SCHOOLS in England are reeling in the face of rising child poverty, with a large majority of staff (79 per cent) reporting that they and their colleagues are increasingly having to divert from their allocated roles to deal with its impact, a survey by the Education Anti-Poverty Coalition reveals.

Over half (53 per cent) of teachers report an increase in the number of pupils struggling to concentrate on learning due to hunger and fatigue, compared to two years ago. More than two thirds (68 per cent) of all school staff, including support staff, say there are more pupils who don’t have money for enough food at lunchtimes.

The first-of-its-kind-survey of 1,000-plus professionals working in every role in schools in England was organised by the coalition which is convened by Child Poverty Action Group. The survey results, which represent the views of head teachers, senior leaders, teachers, governors, teaching support staff, administrators, catering teams and facilities managers, reveal a stark picture of schools increasingly dragged off their traditional remit as more pupils arrive in school not only hungry but worried about money and without the equipment they need to engage with the curriculum. The research shows that no part of the school system is untouched by child poverty.

The survey found:

  • Almost all (89 per cent) staff say child poverty in their school has increased in the last two academic years. (97 per cent of head teachers/senior leaders, 95 per cent of governors).
  • 88 per cent of school staff say more families in their school who previously appeared to be managing financially are now struggling to cope.
  • Three-quarters of school staff (74 per cent) say there is evidence that children growing up in poverty have fallen further behind their peers in learning in the last two years, compared to previous years
  • While 79 per cent of all staff say they and their colleagues are increasingly having to divert to poverty-mitigation tasks – for example dealing with dinner money debt, referrals to specialist services and sourcing food bank vouchers, hardship grants, children’s clothes and even home equipment like washing machines for families – this rises  to 92 per cent among headteachers.
  • At the same time, 51 per cent of school staff say schools have less capacity to support struggling families and children, with staffing cuts cited as one reason for this.

School staff in every role across England say they are noticing more families struggling with uniform and PE kit requirements (78 per cent) and more children coming to school in ill-fitting or worn-out clothes (72 per cent). Three quarters (76 per cent) of secondary school staff say more pupils don’t have all the equipment they need for lessons.

Asked which policies would have the biggest effect on reducing child poverty in their school:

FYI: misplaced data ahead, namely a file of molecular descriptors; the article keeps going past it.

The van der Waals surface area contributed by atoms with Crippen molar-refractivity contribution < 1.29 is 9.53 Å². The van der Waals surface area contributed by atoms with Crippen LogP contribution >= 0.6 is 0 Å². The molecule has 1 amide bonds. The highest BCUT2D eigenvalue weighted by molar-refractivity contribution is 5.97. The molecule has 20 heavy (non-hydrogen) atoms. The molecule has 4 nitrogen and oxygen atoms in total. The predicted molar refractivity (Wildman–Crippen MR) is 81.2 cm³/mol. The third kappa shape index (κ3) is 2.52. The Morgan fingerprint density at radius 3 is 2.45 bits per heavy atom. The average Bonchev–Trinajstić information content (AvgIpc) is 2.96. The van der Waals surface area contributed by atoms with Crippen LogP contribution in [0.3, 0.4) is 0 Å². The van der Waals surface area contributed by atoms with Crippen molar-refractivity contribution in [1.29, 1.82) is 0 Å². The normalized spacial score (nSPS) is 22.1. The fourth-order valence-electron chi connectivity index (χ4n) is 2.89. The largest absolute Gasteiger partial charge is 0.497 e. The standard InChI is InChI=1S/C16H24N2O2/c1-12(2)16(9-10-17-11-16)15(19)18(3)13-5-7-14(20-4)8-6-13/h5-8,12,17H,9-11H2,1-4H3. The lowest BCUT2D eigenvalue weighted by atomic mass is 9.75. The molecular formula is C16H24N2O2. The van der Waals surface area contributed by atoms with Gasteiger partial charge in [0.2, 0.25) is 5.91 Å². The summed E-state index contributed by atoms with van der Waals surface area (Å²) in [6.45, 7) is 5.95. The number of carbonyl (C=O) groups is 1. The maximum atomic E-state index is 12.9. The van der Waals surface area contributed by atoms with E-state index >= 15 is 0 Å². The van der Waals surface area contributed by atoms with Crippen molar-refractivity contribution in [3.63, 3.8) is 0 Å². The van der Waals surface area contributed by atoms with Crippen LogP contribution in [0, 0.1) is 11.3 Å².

• 80 per cent of school staff said providing universal free school meals to all school children.
  • Nearly two in three (63 per cent) said increasing the amount of financial support low-income and middle-income families with children receive.
  • Sixty-eight per cent said more government help for families with school costs such as uniform and school trips.

School staff and governors  reported pupils stealing food from other pupils’ lunchboxes, complaining of being hungry and coming to school concerned about their housing and home situations.

This is affecting the children’s learning, with 84 per cent of all school staff say the effects of poverty on pupils’ ability to learn and participate in school have worsened over the last two years. A primary school teaching assistant in the East of England said: “Schools are becoming increasingly less about educating students and more about supporting families…” In the North West, a primary teaching assistant said: “Families are struggling financially and emotionally, and children are becoming more stressed and anxious. Pupils are not ready to learn.”

A member of staff at a Sixth Form in London reported, “absenteeism due to the costs of travel and also increased fatigue due to students undertaking more paid work to support themselves and their families.”

Commenting on the survey findings on behalf of the coalition, Head of Education Policy at Child Poverty Action Group Kate Anstey said: “Child poverty is ripping through our schools, warping the way they work and jeopardising children’s learning and life chances. Staff want to focus on children’s development but get sidetracked by dinner money debt. They want the Government to act and get more help to families. As urgent first steps, Ministers must widen eligibility for free school meals, boost help with school-related costs and increase child benefit. That’s the minimum needed to give staff their time back and prevent millions of children from falling even further behind.”

The Education Anti-Poverty Coalition, convened by Child Poverty Action Group, represents governors, head teachers, teachers, school support staff, PTAs and others working in education across England. All coalition members share a deep concern about the impact child poverty and hardship are having on the children they work with and the school system. They collectively call for action that will reduce child poverty. Signatory members of the Education Anti-Poverty Coalition are: The Association of School and College Leaders (ASCL), The Centre for Education and Youth (CfEY), Child Poverty Action Group, Children North East, The Children’s Society, National Association of Head Teachers (NAHT), National Education Union (NEU), National Literacy Trust, Parentkind, UNISON and Newcastle University institute for Social Science.

* Source: Child Poverty Action Group